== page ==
Yesterday, around 1:20 p.m., while I was on the phone, I heard the rumble of a large truck. Moments later, the entire cabin shook and the phone went dead. Thinking that the truck had clipped the side of the cabin, I ran outside. We are still staying in my parent’s cabin by the lake until we can finish our own cabin on the farm. During this time, the biggest transition has been getting used to being part of a community again.
I have neighbors. It’s weird.
And, when they have concrete trucks come in, like yesterday, it gets a bit weirder. (Is that a word?)
Anyway, the cabin had not been hit by the truck, despite the shuddering of the dwelling. Instead, the electric and the phone/DSL had been ripped from the side of the house.
That’s what caused the jarring.
So, with a packed schedule and a ton of projects I found myself completely out of business. Hubby had gone to run some errands only moments before the truck came by. I would find out later that he’d passed the truck on the drive out.
Cell phones are useless here. I can only use mine when I’m away from home — which (usually) is preferable, but not yesterday. I went to my “high tech” neighbor and borrowed a phone and his wireless Internet long enough to touch base with my clients and reschedule appointments via email. I also rerouted all my direct line calls through to my 800 number so there would be an answering machine for clients until I could get things back “up” and going.
I just barely completed my tasks before my computer lost the last of it’s juice.
I’d not had time for a hot shower that morning, since my work began before 6 a.m., so I quickly took one, while the hot water heater was still warm. No telling how long it would be before I had that option again, I reasoned.
Then I looked around.
What to do?
I started getting really stressed, after all this would put me behind when I was just about to get caught up on all my outstanding projects. Of course, every day I’m nearly caught up and every day more comes in. So, getting “caught up” is more like a little lie I tell myself than a reality.
I’ve been loving work so much lately, that I’ve been overdoing the hours again. Even Wayne has commented that I needed to take some time away from work.
But, with the “flow” going so well, with me enjoying it so much and with the income bringing us closer and closer to a debt-free existence… it’s really hard to stop. There are too many rewards when I keep going.
But, yesterday, I stopped. Dead in my tracks. And you know what I did?
I read some articles that had been in my “to read” pile for over a month. I took a nap. A NAP — in the middle of the day, with Alex at school and my husband gone running the household errands (out of the kindness of his heart and so I could continue working) — I took a NAP!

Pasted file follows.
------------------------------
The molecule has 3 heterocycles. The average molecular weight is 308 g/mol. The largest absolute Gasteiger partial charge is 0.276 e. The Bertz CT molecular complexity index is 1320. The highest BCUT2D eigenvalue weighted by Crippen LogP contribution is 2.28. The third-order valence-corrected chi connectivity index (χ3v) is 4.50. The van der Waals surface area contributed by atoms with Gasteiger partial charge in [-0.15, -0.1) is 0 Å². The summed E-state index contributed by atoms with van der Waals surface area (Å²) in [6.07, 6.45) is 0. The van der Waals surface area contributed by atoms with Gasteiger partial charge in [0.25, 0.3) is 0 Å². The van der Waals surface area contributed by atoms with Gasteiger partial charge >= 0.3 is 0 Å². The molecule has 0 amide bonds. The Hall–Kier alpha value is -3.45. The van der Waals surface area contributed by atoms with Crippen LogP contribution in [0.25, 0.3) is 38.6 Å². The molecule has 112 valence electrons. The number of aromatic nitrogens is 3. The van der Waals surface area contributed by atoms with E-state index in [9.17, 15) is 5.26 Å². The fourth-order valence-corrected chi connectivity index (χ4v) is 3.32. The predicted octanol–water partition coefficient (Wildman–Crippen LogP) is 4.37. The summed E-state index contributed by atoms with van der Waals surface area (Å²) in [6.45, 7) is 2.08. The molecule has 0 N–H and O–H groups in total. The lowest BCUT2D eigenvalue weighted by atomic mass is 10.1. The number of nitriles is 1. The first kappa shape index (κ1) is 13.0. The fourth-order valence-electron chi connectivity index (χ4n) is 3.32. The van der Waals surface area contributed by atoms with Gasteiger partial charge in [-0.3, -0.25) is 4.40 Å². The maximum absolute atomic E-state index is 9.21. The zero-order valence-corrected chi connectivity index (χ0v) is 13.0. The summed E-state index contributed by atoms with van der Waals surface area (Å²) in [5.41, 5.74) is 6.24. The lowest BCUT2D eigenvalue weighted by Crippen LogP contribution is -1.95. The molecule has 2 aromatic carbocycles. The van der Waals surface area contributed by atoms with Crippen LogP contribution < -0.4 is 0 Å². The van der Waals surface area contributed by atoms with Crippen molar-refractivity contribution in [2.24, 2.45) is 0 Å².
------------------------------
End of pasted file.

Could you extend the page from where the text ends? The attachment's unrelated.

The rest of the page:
I awoke 45 minutes later to the sound of workmen outside (there were five repair trucks working to get me back online). So I took a pen and a piece of paper and sketched out a couple of my next articles on marketing and life-work balance, and I took the afternoon at a leisurely pace.
It was absolutely delicious.
And it was needed. I have really been enamored with my projects lately, so much so that I’d forgotten that I still need to take regular breaks “away” from it all.
Even this weekend, I spent getting a full system backup and cleaning up and reorganizing all my files on my computer.
How DOES a person write and collect nearly 60 gigs of information single-handedly? Inquiring minds want to know!
I got my “desktop” clean enough to match the desk that I cleaned off a couple weeks ago. It made me feel great — but it didn’t give me any time “off” over the weekend.
So Monday, I had my time off. My power was restored just after 5:30 and it was nearly 6:00 before my DSL and phone lines were back on.
And that was the time I should have been wrapping up for the night. So, I wrapped up for the night, cooked dinner and read my daughter a story. It was a good day.
Not productive in the ways that I usually strive for my days to be… but productive in a self-nurturing sort of way that helped me to refocus on what’s most important and prepare myself for today.
Sometimes, when you don’t take the time you need, the “powers that be” find ways to remind you of your own philosophies and force your hand.
Personally, I’m thankful for my mini-catastrophe yesterday. It helped remind me that I enjoy writing longhand notes sometimes, that a nap is sometimes the best medicine in the world and that my daughter will soon not WANT to curl up in my lap and read to me and have me read to her.
Yesterday was a great day and today is better as a result of it.